Electrical Properties of soilds
Solids exhibit electrical conductivities that extend from 27 orders of magnitude ranging from 10–20 to 107 ohm–1 m–1.
- Solids with conductivities ranging between 104 to 107 ohm–1m–1 are conductors.
- Metals have conductivities in the order of 107 ohm–1m–1 are good conductors.
- For example, Iron, Copper, Aluminum.
A man touching the electric pole with a metal rod will get an electric shock because metal rod is a conductor whereas a man touching the same with a wooden plank will be safe because wood is an insulator.
- Solids with conductivities in the intermediate range from 10–6 to 104 ohm–1 m–1.
- For example, Gallium, Germanium, Silicon
- Metals conduct electricity both in solid state as well as molten state.
- The conductivity of metals depends upon the number of valence electrons available per atom.
- The atomic orbitals of metal atoms form molecular orbitals that are close in energy to each other as to form a band.
- Partial filling or overlapping with a higher energy unoccupied conduction band enables the electrons to flow easily under an applied electric field.
- This results in conductivity of metals.
If the gap between valence band and the conduction band is large, electrons cannot jump to it and such a substance has very low conductivity that makes it behave like an insulator
Number of cation vacancies in lattice of NaCl = Number of divalent Sr2+ ions added.
Concentration of cation vacancy on doping with 10-3 mol% of SrCl2. = 10-3 mol% = 10-3 / 100 = 10-5 mol.
Number of Sr2+ ion in 10-5 mol = 10-5 x 6.023 x 1023 = 6.023 x 1018
Hence number of cationic vacancies = 6.023 x 1018
Electron – rich impurities
In a periodic table Silicon and germanium belongs to group 14 with four valence electrons each. In their crystals each atom forms four covalent bonds with surrounding atom.
When doped with a group 15 element like P or As, which contains five valence electrons,
Applications of n-type and p-type semiconductors
- n-type and p-type semiconductors finds a great use in manufacturing electronic components.
- Diode is a combination of n-type and p-type semiconductors extensively used as a rectifier.
- Transistors are manufactured by keeping a layer of one type of semiconductor between two layers of another type of semiconductor.
- npn and pnp type of transistors are used to detect or amplify radio or audio signals.
- The solar cell is an efficient photo-diode used for conversion of light energy into electrical energy.
- Gallium arsenide (GaAs) semiconductors have very fast response and have transformed the design of semiconductor devices.
- Transition metal oxides show marked differences in electrical properties.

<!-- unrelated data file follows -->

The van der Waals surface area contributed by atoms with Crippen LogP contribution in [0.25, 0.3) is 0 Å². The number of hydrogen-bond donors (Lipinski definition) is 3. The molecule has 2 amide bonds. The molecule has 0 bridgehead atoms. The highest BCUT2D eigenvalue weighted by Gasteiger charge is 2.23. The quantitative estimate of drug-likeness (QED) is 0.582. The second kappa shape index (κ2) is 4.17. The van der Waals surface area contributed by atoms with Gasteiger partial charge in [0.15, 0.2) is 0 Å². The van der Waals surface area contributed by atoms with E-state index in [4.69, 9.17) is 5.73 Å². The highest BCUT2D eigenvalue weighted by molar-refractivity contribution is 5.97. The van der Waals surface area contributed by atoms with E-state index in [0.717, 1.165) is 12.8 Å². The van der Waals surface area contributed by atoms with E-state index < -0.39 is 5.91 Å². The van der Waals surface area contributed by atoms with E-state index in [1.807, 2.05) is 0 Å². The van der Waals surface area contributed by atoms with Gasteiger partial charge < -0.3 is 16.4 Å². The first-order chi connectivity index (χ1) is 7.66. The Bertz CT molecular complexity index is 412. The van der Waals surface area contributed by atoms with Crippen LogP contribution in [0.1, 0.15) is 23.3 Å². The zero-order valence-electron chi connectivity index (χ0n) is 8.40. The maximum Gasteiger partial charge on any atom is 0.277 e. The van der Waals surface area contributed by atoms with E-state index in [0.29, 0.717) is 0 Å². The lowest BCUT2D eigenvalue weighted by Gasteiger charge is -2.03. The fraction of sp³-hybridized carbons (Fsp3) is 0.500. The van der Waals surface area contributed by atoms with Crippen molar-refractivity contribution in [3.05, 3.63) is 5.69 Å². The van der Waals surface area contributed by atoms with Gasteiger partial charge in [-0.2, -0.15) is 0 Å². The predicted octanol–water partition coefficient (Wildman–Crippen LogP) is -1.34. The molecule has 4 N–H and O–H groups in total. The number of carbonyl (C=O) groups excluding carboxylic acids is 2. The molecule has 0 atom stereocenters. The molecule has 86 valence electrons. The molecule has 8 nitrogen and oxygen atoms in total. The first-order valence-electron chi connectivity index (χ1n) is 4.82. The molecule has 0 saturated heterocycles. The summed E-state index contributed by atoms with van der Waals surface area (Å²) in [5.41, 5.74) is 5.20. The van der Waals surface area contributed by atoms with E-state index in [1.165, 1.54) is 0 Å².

- TiO, CrO2 and ReO3 behave like metals.
- Rhenium oxide, ReO3 resembles metallic copper in terms of its conductivity and appearance.
- Certain other oxides like VO, VO2, VO3 and TiO3 exhibit metallic or insulating properties depending on temperature.
1.23. A group 14 element is to be converted into n-type semiconductor by doping it with a suitable impurity. To which group should this impurity belong? (NCERT Book)
Ans: Impurity from group 15 should be added to get n-type semiconductor.
Question 17. ( The Solid State NCERT Solution )
What are semi-conductors? Describe the two main types of semiconductors and contrast their conduction mechanisms.
Semi-conductors are the substances whose conductivity lies in between those of conductors and insulators. The two
main types of semiconductors are n-type and p-type.
(i) n-type semiconductor: When a silicon or germanium crystal is doped with group 15 element like P or As, the dopant atom forms four covalent bonds like Si or Ge atom but the fifth electron, not used in bonding, becomes delocalised and continues its share towards electrical conduction. Thus silicon or germanium doped with P or As is called H-type semiconductor, a-indicative of negative since it is the electron that conducts electricity.
(i) In metals, conductivity strongly depends upon the number of valence electrons available in an atom. The atomic orbitals of metal atoms form molecular orbitals which are so close in energy to each other, as to form a band. If this band is partially filled or it overlaps with the higher energy unoccupied conduction band, then electrons can flow easily under an applied electric field and the metal behaves as a conductor.
If the gap between valence band and next higher unoccupied conduction band is large, electrons cannot jump into it and such a substance behaves as insulator.
(ii) If the gap between the valence band and conduction band is small, some electrons may jump from valence band to the conduction band. Such a substance shows some conductivity and it behaves as a semiconductor. Electrical conductivity of semiconductors increases with increase in temperature, since more electrons can jump to the conduction band. Silicon and germanium show this type of behaviour and are called intrinsic semiconductors. Conductors have no forbidden band.